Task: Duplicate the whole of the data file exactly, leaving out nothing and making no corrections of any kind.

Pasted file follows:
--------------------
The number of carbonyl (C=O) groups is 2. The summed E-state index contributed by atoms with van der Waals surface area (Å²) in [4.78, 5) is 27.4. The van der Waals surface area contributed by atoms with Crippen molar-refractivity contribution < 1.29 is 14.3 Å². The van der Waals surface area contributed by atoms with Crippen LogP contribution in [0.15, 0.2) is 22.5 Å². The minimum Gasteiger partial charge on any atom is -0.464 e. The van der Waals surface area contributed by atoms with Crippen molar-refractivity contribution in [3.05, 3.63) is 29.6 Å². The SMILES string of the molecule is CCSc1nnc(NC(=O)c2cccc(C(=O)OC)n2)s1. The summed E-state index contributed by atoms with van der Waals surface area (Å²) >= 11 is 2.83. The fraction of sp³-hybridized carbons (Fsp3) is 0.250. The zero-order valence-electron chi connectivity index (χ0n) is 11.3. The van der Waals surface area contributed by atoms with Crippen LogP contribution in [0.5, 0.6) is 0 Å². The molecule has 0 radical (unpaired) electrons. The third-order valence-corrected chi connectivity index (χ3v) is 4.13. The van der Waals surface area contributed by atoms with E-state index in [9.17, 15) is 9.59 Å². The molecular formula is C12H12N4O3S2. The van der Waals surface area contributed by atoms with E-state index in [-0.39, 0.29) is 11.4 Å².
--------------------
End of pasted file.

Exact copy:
The number of carbonyl (C=O) groups is 2. The summed E-state index contributed by atoms with van der Waals surface area (Å²) in [4.78, 5) is 27.4. The van der Waals surface area contributed by atoms with Crippen molar-refractivity contribution < 1.29 is 14.3 Å². The van der Waals surface area contributed by atoms with Crippen LogP contribution in [0.15, 0.2) is 22.5 Å². The minimum Gasteiger partial charge on any atom is -0.464 e. The van der Waals surface area contributed by atoms with Crippen molar-refractivity contribution in [3.05, 3.63) is 29.6 Å². The SMILES string of the molecule is CCSc1nnc(NC(=O)c2cccc(C(=O)OC)n2)s1. The summed E-state index contributed by atoms with van der Waals surface area (Å²) >= 11 is 2.83. The fraction of sp³-hybridized carbons (Fsp3) is 0.250. The zero-order valence-electron chi connectivity index (χ0n) is 11.3. The van der Waals surface area contributed by atoms with Crippen LogP contribution in [0.5, 0.6) is 0 Å². The molecule has 0 radical (unpaired) electrons. The third-order valence-corrected chi connectivity index (χ3v) is 4.13. The van der Waals surface area contributed by atoms with E-state index in [9.17, 15) is 9.59 Å². The molecular formula is C12H12N4O3S2. The van der Waals surface area contributed by atoms with E-state index in [-0.39, 0.29) is 11.4 Å².